As part of the long 2018-review post posted today, Valve identified an improvement made to Steam in 2018, then blew its internal common crystal bar for a quick look into the future.
If everything goes according to the plan, it will be a great year for Steam. But this is Valve, a company whose main contribution to the field of physics is the concept of "Valve Time," so it's pretty big "if".
There are many digits. In 2018 Valve says that Steam had 47 million active users daily, 90 million monthly active users, and the peak number of users was 18.5 million. Valve also spoke about the results of more concrete efforts, as well as his recent (and long overdue) addition to the moderation team, which has since passed 113,290 post posts – "most of which were resolved in less than a day." To say that the problem of toxicity is almost solved, but it sounds like progress.
Despite his hands-on reputation with ending at his store, Valve said that last year his team review game "processed 46200 requests for consideration, played 11,111 games (or DLCs), and studied 17,448 pages of the store." The iffy games are still slipping through the cracks, but the world is now probably safe from obvious troll like works Great Dick and MILF slightly more careful look of Valve. The company also made "over 44 million" ticket assistance – a significant improvement over the dark Steam support age.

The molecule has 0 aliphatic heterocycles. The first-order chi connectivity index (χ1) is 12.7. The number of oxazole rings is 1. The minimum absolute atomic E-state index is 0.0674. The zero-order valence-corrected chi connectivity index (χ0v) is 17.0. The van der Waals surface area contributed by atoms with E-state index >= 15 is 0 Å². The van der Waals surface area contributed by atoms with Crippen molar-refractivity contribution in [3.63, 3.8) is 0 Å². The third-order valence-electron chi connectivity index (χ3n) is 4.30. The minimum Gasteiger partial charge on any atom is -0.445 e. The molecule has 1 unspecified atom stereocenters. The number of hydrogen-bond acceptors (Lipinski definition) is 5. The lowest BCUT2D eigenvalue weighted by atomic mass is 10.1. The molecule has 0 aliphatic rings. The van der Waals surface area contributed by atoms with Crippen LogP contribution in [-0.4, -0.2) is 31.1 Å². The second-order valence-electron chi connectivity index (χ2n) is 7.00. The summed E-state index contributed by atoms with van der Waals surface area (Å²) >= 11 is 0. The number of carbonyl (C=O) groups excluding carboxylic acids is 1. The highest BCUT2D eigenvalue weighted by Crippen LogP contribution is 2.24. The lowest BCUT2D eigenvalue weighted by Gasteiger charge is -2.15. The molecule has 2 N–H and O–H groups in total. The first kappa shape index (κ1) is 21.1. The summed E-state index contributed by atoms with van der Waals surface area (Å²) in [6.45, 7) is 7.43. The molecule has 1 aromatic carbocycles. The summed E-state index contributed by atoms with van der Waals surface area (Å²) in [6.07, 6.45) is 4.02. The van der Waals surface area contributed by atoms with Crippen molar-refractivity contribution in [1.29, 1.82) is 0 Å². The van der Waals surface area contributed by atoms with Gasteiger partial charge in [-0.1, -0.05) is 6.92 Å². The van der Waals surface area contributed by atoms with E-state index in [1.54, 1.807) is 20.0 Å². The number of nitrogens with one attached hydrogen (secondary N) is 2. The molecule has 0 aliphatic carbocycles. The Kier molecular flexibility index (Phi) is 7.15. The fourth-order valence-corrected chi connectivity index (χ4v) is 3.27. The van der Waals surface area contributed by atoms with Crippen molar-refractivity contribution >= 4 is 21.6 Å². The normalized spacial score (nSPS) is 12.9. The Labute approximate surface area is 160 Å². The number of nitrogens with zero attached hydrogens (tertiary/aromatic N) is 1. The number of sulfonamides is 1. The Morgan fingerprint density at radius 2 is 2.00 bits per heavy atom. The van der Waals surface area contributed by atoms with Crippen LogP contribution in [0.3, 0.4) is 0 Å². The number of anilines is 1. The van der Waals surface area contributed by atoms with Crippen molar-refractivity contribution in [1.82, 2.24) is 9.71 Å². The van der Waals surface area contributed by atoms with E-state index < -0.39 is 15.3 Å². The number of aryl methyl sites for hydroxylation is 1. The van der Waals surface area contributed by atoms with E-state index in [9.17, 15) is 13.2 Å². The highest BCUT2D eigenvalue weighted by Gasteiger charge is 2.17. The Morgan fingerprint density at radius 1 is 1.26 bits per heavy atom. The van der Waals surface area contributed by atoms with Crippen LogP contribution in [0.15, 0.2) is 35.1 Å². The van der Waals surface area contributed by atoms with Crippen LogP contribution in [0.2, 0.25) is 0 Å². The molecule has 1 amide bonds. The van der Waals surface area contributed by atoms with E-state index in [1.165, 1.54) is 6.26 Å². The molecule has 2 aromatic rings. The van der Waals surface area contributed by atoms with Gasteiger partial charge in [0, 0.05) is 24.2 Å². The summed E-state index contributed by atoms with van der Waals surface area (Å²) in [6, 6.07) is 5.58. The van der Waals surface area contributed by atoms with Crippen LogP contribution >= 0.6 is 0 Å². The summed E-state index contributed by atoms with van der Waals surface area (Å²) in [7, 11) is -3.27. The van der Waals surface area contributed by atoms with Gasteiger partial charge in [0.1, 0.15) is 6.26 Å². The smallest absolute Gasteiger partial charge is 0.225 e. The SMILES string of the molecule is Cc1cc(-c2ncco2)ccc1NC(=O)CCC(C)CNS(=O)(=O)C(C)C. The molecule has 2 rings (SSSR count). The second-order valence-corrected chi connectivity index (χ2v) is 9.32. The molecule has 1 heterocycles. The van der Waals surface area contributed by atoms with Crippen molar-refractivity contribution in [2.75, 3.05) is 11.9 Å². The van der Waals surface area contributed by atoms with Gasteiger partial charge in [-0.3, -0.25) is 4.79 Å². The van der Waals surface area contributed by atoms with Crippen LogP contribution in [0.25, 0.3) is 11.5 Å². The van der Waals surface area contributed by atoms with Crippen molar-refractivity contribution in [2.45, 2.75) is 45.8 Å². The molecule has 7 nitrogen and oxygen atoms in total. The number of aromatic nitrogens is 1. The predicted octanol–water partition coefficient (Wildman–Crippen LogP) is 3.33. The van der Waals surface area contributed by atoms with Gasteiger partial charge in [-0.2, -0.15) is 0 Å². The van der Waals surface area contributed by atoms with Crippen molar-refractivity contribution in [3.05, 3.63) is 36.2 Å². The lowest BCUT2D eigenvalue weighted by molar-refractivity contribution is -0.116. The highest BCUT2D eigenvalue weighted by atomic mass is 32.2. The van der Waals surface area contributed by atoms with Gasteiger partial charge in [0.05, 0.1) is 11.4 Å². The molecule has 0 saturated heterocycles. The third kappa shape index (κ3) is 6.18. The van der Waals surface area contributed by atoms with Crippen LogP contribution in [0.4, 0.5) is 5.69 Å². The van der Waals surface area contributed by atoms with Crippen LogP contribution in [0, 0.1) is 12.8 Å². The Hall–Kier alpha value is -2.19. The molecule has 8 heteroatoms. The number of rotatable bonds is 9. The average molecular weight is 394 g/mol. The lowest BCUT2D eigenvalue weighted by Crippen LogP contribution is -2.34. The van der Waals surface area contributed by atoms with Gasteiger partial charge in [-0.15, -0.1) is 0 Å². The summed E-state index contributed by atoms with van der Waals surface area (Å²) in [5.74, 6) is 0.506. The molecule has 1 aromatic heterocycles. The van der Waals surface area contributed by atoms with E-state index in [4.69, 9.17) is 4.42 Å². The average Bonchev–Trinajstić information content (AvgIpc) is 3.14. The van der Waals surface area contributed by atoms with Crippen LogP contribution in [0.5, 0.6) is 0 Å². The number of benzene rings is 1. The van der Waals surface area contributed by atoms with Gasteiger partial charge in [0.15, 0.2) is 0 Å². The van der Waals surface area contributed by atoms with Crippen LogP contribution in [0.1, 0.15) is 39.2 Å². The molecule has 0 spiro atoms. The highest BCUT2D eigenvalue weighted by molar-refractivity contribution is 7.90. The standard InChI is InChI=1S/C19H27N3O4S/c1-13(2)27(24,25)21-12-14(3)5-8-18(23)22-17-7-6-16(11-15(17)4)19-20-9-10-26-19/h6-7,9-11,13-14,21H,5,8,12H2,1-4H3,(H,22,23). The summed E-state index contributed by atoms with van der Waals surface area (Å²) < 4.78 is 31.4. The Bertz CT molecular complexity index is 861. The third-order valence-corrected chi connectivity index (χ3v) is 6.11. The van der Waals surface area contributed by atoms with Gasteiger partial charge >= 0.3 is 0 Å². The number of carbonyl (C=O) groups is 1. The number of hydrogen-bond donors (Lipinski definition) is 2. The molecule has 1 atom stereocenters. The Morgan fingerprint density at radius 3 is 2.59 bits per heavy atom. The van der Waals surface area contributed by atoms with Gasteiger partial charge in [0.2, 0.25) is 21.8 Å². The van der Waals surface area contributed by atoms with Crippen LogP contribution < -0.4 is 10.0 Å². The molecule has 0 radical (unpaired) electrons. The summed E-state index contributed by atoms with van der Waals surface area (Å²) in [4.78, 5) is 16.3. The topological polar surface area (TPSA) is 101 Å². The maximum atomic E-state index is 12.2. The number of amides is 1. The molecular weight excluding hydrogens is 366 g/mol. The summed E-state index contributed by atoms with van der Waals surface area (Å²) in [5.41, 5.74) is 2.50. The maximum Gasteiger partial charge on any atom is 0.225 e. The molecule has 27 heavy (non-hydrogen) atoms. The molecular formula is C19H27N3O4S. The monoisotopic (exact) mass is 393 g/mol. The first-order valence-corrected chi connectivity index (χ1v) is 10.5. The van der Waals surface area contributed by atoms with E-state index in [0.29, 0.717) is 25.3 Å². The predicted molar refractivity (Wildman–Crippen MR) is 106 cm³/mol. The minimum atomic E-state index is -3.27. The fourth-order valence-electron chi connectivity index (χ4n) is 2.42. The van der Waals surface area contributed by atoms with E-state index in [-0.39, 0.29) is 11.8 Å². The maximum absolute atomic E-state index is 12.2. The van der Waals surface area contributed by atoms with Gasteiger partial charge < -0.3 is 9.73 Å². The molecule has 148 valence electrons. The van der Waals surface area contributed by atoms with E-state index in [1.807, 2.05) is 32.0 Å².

With regard to what is expected ahead, Valve outlined eight changes that he plans to put up this year. These include upgrading the openness of stores, including the new algorithmic engine and the new broadcast and courier functions, the redesigned Steam library, based on the technology underlying the new version of the Steam chat, the launch of Steam China, the new system of events, Steam TV support for all games, a new mobile application for the Steam chat, an expanded Steam Trust system to determine if there are cheat players, and the official Steam PC café program.
Many of these things sound interesting, if nothing else, and I'm looking forward to seeing the daylight in * paper views * day, month, and probably also the TBD year.